Chest training

Discussion in 'Health & Fitness' started by redsoxrock930, Mar 2, 2008.

  1. redsoxrock930

    redsoxrock930 Semi-Pro

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    Lately ive noticed that my left pec is much harder than my right, even though i am right handed. my philosophy behind this is that during presses my dominant hand right tricep is doing more work than my left tricep so my left pec has to work harder to compensate, how can i compensate for this
     
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  2. snoopy

    snoopy Professional

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    I'm no Ano but I'll chime in anyway!

    Concentrate on your form when your doing your benches. Think of the muscles you should be working and make sure you're using them. Go to a lower weight and make sure you do it right. Then build up to higher weights.

    Everyone is going to say it, so I'll be the first, you should be doing dips instead of bench presses.
     
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  3. vince916

    vince916 Semi-Pro

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    Start doing dumbells to isolate each arm.
     
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  4. stormholloway

    stormholloway Legend

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    Dips instead of bench? Why?

    I agree with dumbbells. The hardness of one pec over the other could be due to a stretching issue as well, though it's hard to say.
     
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  5. Rickson

    Rickson G.O.A.T.

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    Stay away from machines and use free weights. I disagree with your theory about your pecs and triceps working differently and all that. If you're using a machine press, you definitely could get muscle imbalance from one side working harder than the other, but it shouldn't be the case with free weights. Stay away from the nautilus chest press and the smith machine for bench presses. Do barbell bench press, dumbbell bench press, and dips.
     
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  6. snoopy

    snoopy Professional

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    I have read that the bench press can be dangerous for the rotator cuff.

    Most people don't seem to have problems and I'm no expert.

    Dips on the other hand seem to be one of the most effective and safe chest exercises.
     
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  7. scotus

    scotus Legend

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    That might be because you are only using your body weight.

    Put a few 25-lb plates inside a backpack and try the dip and who knows you might feel the strain on your shoulders, too?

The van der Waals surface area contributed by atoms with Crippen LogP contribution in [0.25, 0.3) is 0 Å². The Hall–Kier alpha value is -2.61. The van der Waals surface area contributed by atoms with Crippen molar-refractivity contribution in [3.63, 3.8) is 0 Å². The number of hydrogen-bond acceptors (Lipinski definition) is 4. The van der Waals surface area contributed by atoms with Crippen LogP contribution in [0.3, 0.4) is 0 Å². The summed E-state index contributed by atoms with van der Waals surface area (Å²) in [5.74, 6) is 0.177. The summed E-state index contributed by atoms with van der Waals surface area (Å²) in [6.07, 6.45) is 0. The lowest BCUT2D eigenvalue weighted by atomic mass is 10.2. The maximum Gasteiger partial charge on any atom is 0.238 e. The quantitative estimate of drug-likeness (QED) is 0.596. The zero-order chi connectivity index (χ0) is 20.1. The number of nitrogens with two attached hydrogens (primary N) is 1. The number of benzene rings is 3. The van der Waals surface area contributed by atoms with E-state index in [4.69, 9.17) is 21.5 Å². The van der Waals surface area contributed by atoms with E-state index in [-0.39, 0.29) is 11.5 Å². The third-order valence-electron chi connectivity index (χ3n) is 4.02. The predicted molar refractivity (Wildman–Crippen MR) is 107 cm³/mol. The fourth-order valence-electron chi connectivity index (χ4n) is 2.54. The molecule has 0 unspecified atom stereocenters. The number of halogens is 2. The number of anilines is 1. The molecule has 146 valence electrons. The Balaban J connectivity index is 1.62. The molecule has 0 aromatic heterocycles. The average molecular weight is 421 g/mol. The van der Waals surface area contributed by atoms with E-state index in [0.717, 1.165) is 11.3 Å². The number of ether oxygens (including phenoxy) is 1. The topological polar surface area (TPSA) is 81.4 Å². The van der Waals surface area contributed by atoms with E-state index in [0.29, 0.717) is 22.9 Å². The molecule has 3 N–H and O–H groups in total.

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  8. snoopy

    snoopy Professional

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    Benching stresses the rotator cuff most when you grip the bar with your elbows out. If you keep them in it's less of an issue.

    The problem is, keeping your elbows wide allows you to work the pecs better. If you keep your elbows in you work the triceps more and the pecs less, especially the outer pec.

    Dips can be dangerous for the rotator cuff when you tilt your body foward. That's when you put a greater stress on them.

    Again the problem is, you work the chest more when you lean forward. You work the triceps more when you keep yourself perpendicular to the floor.

    I guess the solution is to use less weight when using a wide grip on the bench press or when you lean forward for dips. This way you can still focus on your pecs without stressing the rotator cuff too much.

    I guess that also means stormholloway was right and dips aren't better than benches in terms of safety.

    But I'm no expert, to say the least.
     
    Last edited: Mar 3, 2008
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  9. redsoxrock930

    redsoxrock930 Semi-Pro

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    i always use free weights, hate that chest press machine and i always do 3 sets of 8-10 dips during my chest workouts, ive been using dumbells on my presses, the only machinese i use during my chest workouts are the pec deck and cable crossover
     
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  10. Rickson

    Rickson G.O.A.T.

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    Just keep it up then. Everyone has a slight imbalance. My right bicep is clearly bigger than my left bicep and so is Arnold's.
     
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